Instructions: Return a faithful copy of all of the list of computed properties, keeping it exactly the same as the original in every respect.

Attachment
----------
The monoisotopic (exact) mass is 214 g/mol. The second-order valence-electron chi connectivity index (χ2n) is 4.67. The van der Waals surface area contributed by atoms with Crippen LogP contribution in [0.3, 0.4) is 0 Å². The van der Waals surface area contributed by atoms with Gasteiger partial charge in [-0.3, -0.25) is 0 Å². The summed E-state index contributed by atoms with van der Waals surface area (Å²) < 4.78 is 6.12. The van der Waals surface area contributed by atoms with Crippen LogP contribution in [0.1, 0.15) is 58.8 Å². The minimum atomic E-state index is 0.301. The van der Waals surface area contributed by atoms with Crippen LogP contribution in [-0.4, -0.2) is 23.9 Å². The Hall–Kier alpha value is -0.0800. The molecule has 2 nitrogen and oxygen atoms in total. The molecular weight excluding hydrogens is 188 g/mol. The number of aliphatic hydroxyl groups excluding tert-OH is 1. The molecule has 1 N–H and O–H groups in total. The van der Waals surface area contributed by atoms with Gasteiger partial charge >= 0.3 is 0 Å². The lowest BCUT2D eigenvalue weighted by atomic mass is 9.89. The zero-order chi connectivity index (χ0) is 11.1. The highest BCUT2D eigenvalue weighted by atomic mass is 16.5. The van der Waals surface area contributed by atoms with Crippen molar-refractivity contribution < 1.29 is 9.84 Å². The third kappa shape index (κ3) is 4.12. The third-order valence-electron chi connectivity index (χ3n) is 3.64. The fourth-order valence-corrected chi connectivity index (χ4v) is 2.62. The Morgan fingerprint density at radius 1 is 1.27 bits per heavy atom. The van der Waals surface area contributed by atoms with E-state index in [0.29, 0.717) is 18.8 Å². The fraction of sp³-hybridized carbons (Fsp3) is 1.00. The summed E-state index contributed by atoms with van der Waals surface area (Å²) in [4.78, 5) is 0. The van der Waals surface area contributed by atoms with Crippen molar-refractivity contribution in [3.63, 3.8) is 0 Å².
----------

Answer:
The monoisotopic (exact) mass is 214 g/mol. The second-order valence-electron chi connectivity index (χ2n) is 4.67. The van der Waals surface area contributed by atoms with Crippen LogP contribution in [0.3, 0.4) is 0 Å². The van der Waals surface area contributed by atoms with Gasteiger partial charge in [-0.3, -0.25) is 0 Å². The summed E-state index contributed by atoms with van der Waals surface area (Å²) < 4.78 is 6.12. The van der Waals surface area contributed by atoms with Crippen LogP contribution in [0.1, 0.15) is 58.8 Å². The minimum atomic E-state index is 0.301. The van der Waals surface area contributed by atoms with Crippen LogP contribution in [-0.4, -0.2) is 23.9 Å². The Hall–Kier alpha value is -0.0800. The molecule has 2 nitrogen and oxygen atoms in total. The molecular weight excluding hydrogens is 188 g/mol. The number of aliphatic hydroxyl groups excluding tert-OH is 1. The molecule has 1 N–H and O–H groups in total. The van der Waals surface area contributed by atoms with Gasteiger partial charge >= 0.3 is 0 Å². The lowest BCUT2D eigenvalue weighted by atomic mass is 9.89. The zero-order chi connectivity index (χ0) is 11.1. The highest BCUT2D eigenvalue weighted by atomic mass is 16.5. The van der Waals surface area contributed by atoms with Crippen molar-refractivity contribution < 1.29 is 9.84 Å². The third kappa shape index (κ3) is 4.12. The third-order valence-electron chi connectivity index (χ3n) is 3.64. The fourth-order valence-corrected chi connectivity index (χ4v) is 2.62. The Morgan fingerprint density at radius 1 is 1.27 bits per heavy atom. The van der Waals surface area contributed by atoms with E-state index in [0.29, 0.717) is 18.8 Å². The fraction of sp³-hybridized carbons (Fsp3) is 1.00. The summed E-state index contributed by atoms with van der Waals surface area (Å²) in [4.78, 5) is 0. The van der Waals surface area contributed by atoms with Crippen molar-refractivity contribution in [3.63, 3.8) is 0 Å².